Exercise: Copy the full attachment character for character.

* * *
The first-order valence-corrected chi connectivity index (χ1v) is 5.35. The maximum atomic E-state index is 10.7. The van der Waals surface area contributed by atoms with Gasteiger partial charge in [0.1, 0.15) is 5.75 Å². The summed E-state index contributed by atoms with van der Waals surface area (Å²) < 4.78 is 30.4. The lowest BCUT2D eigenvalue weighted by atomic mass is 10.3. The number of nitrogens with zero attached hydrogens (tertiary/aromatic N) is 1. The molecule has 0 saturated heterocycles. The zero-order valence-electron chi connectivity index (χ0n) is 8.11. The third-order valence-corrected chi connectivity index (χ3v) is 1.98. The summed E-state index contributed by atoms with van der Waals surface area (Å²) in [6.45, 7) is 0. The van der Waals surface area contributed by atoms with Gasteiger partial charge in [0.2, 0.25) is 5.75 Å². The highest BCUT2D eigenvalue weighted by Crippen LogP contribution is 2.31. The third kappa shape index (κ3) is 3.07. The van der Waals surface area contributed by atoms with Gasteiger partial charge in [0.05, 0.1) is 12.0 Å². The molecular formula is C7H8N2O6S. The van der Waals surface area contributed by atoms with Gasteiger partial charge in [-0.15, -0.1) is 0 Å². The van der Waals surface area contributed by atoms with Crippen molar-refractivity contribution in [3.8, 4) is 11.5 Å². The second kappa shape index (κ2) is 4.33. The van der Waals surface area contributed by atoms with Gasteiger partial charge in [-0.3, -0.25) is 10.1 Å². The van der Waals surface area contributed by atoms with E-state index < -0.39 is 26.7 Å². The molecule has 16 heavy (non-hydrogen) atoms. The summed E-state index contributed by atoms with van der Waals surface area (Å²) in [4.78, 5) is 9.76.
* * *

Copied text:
The first-order valence-corrected chi connectivity index (χ1v) is 5.35. The maximum atomic E-state index is 10.7. The van der Waals surface area contributed by atoms with Gasteiger partial charge in [0.1, 0.15) is 5.75 Å². The summed E-state index contributed by atoms with van der Waals surface area (Å²) < 4.78 is 30.4. The lowest BCUT2D eigenvalue weighted by atomic mass is 10.3. The number of nitrogens with zero attached hydrogens (tertiary/aromatic N) is 1. The molecule has 0 saturated heterocycles. The zero-order valence-electron chi connectivity index (χ0n) is 8.11. The third-order valence-corrected chi connectivity index (χ3v) is 1.98. The summed E-state index contributed by atoms with van der Waals surface area (Å²) in [6.45, 7) is 0. The van der Waals surface area contributed by atoms with Gasteiger partial charge in [0.2, 0.25) is 5.75 Å². The highest BCUT2D eigenvalue weighted by Crippen LogP contribution is 2.31. The third kappa shape index (κ3) is 3.07. The van der Waals surface area contributed by atoms with Gasteiger partial charge in [0.05, 0.1) is 12.0 Å². The molecular formula is C7H8N2O6S. The van der Waals surface area contributed by atoms with Gasteiger partial charge in [-0.15, -0.1) is 0 Å². The van der Waals surface area contributed by atoms with Crippen molar-refractivity contribution in [3.8, 4) is 11.5 Å². The second kappa shape index (κ2) is 4.33. The van der Waals surface area contributed by atoms with Gasteiger partial charge in [-0.3, -0.25) is 10.1 Å². The van der Waals surface area contributed by atoms with E-state index < -0.39 is 26.7 Å². The molecule has 16 heavy (non-hydrogen) atoms. The summed E-state index contributed by atoms with van der Waals surface area (Å²) in [4.78, 5) is 9.76.